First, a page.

Leave It Alone

The computer program then tasted my wine, and delivered the following verdict:


Sigh. I guess I’ll stick with chicken.
Wednesday, March 14, 2007

The Honor’s All Mine

Carol and Louise returned the favor of dinner, and over a meal that I have been ordered not to disclose (it was delicious by that way but that’s all I’m saying) they informed me that I was but one step away the title of Honorary Lesbian. The step was proving that I am not afraid of a little dirt, grime, and sweat. I described to them in great detail the realities of working in an industrial kitchen. When I got to the part about being covered in animal blood, they conceded. It’s official; I’m in the club. I then described to them in great detail the wonder that is my friend Jessie. When I got to the part about the tool belt I was immediately and severely chastised for not mentioning her earlier.

Hey, only fool shows their ace on the first bet.
Tuesday, March 13, 2007

Times, They Are a Changing

Carol and Louise had completed their overland trek on Tasmania, and were coming home to spend a couple of days getting ready for their camping trip up the coast. I convinced them to let me cook them dinner, and as we enjoyed roast chicken stuffed with apples, onions, dates, and pancetta, and Belgian endive with bleu cheese and homemade breadcrumbs, we caught up. They’d successfully completed a challenging six-day hike in the wild, reunited with old friends, and decided to buy a house in Tasmania. I’d re-learned to ride a bicycle, been in the paper, and gotten myself on the radio. They were planning to take the rest of their vacation, pack up their Larg’s Bay house, ship everything to Tasmania, and move on. I was planning to complete my master’s degree, get over my marriage, figure out what to do with the next forty years, and move on.

We’d better get busy.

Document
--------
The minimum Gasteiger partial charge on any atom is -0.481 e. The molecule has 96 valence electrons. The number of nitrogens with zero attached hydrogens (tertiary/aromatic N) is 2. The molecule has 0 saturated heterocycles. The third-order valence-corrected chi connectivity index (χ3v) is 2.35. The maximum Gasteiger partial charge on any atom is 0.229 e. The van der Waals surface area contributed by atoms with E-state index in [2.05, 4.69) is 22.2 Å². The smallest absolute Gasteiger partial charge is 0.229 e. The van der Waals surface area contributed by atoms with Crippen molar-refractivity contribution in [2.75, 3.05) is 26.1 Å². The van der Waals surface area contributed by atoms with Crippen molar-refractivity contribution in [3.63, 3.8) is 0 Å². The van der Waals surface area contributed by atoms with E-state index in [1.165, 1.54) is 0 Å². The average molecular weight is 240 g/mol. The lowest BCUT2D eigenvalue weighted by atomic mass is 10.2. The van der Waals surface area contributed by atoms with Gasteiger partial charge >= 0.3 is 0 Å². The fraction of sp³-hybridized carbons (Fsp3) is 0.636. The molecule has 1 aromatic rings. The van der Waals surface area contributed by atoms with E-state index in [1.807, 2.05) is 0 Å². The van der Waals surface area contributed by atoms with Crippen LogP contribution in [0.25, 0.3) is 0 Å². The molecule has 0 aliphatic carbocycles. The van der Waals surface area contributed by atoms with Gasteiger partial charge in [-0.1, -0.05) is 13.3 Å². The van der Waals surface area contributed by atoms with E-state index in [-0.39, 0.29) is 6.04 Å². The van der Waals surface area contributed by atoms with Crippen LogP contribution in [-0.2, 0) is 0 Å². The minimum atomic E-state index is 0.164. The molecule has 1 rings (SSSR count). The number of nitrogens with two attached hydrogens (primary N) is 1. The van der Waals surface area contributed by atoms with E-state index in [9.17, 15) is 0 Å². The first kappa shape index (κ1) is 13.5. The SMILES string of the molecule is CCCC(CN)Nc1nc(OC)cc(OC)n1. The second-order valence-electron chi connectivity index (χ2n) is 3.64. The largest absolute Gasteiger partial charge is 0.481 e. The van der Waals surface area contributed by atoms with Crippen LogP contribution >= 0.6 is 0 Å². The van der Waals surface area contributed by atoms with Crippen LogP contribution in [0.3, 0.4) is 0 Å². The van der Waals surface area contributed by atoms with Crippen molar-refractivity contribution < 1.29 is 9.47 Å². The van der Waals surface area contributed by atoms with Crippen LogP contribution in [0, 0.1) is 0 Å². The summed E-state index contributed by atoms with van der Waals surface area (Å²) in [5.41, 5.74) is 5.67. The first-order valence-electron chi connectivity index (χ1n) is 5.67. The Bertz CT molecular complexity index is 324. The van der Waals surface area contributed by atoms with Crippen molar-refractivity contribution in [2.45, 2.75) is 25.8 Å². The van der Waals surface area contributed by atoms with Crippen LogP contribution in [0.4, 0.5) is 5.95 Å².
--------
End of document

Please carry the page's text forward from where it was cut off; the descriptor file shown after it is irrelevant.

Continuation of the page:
Roast Chicken with Apples, Onions, and Date

1 Whole Chicken, innards removed
½ C. Your favorite pate
2 Granny Smith Apples, small diced
1 Sweet Onion, small diced
4 Cloves Garlic, minced
¼ C. Dates, small diced
1/8 C. Combination slivered almonds and pine nuts, or whatever nuts you have on hand or just happen to like best, lightly toasted
1 Oz, Hot Pancetta, or whatever salty cured meat you like
1 Tsp. Dried Sage
6 Slices Bread, preferably stale, really preferably whole grain or at least whole
wheat, diced into ½ inch cubes
1 C. White wine (absolutely under no circumstances should you use an American Chardonnay, they suck
1 Airplane bottle brandy
2 Tbsp. Butter
1 Tbsp. Sugar
1 Tbsp. Oil of your choosing, or use butter or use cooking spray
To Taste Salt & Pepper

Pre-heat the oven to 375 degrees. Allow the pate to come to room temperature.

Place a large pan over medium heat. Add the pancetta, and render the fat. Remove the meat as it is just becoming crisp. Add the Tbsp. of oil, or coat the pan with the cooking spray. Add the onions and apples, and sauté until the onions are just becoming translucent, about 10 minutes. Add the sage and dates, and sauté two minutes more; add the garlic, and sauté one minute more. Add the wine, and allow to reduce by 3/4th. Add the pancetta and the bread, and gently toss until everything is moist and blended. Taste, and add salt and pepper if desired.

While your stuffing is cooking, place the chicken in a roasting pan. Using a sharp knife, make one small slit through the skin over each of the breasts and each of the legs. Using a dull knife, like a dinner knife, pry the chicken skin away from the mean, taking care not to further cut the skin. Stir the pate until it is a soft, mushy consistency. Using a spoon, small spatula, dull knife, fingers, or any other method that works for you, insert the pate into the slits in the chicken skin massaging the skin to work the pate over the meat. Continue this all over the chicken until you’ve used all the pate. If you find that you can’t get it all in, rub the leftovers over the top of the skin. Stuff the cavity of the bird with as much stuffing as you can fit, and tie the legs together with string. Place in the oven and cook for at least an hour, or until the breast meat temperature reaches 165 degrees. While the chicken is cooking, melt the butter in a saucepan and add the brandy and sugar. Allow to bubble for about 10 minutes. Baste the chicken with the brandy butter every fifteen minutes or so, being sure to use it all.

Once you’ve removed the chicken from the over, allow it to sit for 10 minutes. Spoon the stuffing into a bowl, carve the bird, completely change your life, and enjoy!
Sunday, March 11, 2007


He loves me, he loves me not. He loves me, he loves me not. He loves me, he loves me not.

There are a lot of flowers in Australia. I could play this for years.
Saturday, March 10, 2007

To Market To Market